During World War II, the Port of Bari became the only European city to fall prey to chemical warfare. The Port of Bari was an important supply center for the Allies as they battled their way north through Italy. In late 1943, German bombers attacked the Port of Bari , sinking several Allied ships. One of those ships, the USS John Harvey carried mustard gas, which was also stacked on the quays awaiting transport in case the Germans started chemical warfare.

Local authorities did not know the mustard gas was in the Port of Bari. When the mustard gas escaped into the environment, causing more fatalities than might have been otherwise. Local physicians had no idea how to treat the victims, and the treatments they prescribed were fatal for many patients. Rescue workers were also unaware of the cause of the injuries, and many of them were contaminated by touching the skin and clothes of those who had been exposed directly to the gas.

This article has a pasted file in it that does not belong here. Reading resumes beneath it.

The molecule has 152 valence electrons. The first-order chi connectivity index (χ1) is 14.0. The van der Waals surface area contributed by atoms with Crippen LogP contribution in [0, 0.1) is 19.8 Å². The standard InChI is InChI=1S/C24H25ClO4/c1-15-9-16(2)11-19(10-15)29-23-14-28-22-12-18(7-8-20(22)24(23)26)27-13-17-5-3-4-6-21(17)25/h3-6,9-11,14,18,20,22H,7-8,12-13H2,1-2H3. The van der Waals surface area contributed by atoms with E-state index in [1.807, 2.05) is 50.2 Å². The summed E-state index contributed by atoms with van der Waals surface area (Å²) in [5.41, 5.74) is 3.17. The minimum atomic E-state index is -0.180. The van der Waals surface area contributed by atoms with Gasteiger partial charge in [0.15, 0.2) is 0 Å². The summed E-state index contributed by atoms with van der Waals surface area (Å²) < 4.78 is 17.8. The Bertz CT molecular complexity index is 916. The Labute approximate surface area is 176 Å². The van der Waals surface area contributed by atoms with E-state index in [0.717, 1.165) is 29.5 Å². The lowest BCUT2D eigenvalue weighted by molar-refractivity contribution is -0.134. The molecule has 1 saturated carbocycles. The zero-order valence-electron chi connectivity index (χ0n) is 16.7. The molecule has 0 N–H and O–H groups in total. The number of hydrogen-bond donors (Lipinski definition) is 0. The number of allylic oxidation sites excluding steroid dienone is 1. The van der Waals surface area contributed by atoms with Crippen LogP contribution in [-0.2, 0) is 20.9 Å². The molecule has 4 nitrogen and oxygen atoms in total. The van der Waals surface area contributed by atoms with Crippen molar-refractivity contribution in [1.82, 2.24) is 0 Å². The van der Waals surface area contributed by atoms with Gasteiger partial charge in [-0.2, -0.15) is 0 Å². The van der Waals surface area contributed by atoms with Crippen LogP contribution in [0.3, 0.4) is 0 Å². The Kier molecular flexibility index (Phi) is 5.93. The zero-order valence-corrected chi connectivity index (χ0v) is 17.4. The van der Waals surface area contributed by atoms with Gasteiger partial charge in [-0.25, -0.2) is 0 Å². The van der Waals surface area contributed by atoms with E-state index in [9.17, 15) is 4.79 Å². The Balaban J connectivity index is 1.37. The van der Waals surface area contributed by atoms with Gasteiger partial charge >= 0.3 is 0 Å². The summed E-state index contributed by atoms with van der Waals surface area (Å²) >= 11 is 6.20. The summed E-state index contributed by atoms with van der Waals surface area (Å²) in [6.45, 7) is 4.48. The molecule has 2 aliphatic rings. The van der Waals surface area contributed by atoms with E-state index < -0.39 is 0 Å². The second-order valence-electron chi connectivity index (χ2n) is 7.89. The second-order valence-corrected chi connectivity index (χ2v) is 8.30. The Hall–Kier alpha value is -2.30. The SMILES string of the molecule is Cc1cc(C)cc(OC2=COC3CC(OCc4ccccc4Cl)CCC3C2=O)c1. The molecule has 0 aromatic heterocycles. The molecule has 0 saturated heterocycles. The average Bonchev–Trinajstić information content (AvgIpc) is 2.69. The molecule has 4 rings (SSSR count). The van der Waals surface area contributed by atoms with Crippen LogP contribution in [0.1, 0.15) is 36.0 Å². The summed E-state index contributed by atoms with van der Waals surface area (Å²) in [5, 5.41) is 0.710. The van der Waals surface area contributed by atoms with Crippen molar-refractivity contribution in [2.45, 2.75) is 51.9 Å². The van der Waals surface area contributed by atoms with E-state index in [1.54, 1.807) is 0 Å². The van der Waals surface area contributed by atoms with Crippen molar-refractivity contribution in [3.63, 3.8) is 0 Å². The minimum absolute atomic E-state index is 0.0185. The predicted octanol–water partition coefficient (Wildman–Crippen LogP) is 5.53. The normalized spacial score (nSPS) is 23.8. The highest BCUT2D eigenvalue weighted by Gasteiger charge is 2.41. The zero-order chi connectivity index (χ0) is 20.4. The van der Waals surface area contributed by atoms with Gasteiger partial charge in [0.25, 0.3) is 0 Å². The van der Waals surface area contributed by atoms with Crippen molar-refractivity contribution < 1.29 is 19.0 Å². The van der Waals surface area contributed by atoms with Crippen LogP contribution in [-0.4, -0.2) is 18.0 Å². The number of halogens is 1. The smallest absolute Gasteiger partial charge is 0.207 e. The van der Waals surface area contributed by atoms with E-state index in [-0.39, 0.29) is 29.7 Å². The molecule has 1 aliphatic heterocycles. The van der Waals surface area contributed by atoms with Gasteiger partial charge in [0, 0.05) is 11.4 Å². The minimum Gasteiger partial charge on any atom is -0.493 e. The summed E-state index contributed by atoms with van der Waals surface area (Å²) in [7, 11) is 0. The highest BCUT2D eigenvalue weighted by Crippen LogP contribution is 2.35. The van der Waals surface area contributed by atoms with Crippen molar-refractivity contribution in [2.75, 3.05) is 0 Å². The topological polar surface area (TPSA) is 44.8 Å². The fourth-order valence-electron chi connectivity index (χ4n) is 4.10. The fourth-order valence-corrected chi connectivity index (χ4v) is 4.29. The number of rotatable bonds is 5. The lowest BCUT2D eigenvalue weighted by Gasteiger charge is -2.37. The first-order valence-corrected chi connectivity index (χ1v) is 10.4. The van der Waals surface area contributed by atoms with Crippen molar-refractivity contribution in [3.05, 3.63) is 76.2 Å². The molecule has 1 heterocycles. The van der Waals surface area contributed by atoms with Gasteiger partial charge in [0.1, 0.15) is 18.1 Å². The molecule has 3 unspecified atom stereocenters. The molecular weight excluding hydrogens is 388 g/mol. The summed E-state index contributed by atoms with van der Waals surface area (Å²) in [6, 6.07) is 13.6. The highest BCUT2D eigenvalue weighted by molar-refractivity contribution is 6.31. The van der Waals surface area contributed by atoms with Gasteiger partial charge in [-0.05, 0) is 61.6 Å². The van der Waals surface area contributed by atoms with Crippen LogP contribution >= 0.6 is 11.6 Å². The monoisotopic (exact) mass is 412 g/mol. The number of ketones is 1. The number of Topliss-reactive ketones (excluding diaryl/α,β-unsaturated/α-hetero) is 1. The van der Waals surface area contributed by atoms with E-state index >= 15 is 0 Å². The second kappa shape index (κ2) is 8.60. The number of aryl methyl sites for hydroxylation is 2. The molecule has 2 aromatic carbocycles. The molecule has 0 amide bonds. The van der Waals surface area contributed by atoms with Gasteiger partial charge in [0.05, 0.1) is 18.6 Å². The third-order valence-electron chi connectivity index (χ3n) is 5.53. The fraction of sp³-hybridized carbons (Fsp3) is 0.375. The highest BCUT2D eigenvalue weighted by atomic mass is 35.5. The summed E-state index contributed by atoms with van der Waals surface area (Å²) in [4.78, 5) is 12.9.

After the incident, Allied leaders suppressed reports of the Port of Bari event, and it was secret for many years after the war. Although the records were declassified in 1959, the information remained unnoticed until 1967. Today, many residents of the Port of Bari still do not know what happened. Information is so confused that no one is sure how many people were killed or injured. Most of the victims were American merchant seamen, and reports range from as few as 69 to one thousand deaths. The German attack came to be called the "Little Pearl Harbor," as it was very destructive apart from the mustard gas, and it is difficult to separate the casualties from the attack itself and the exposure to mustard gas.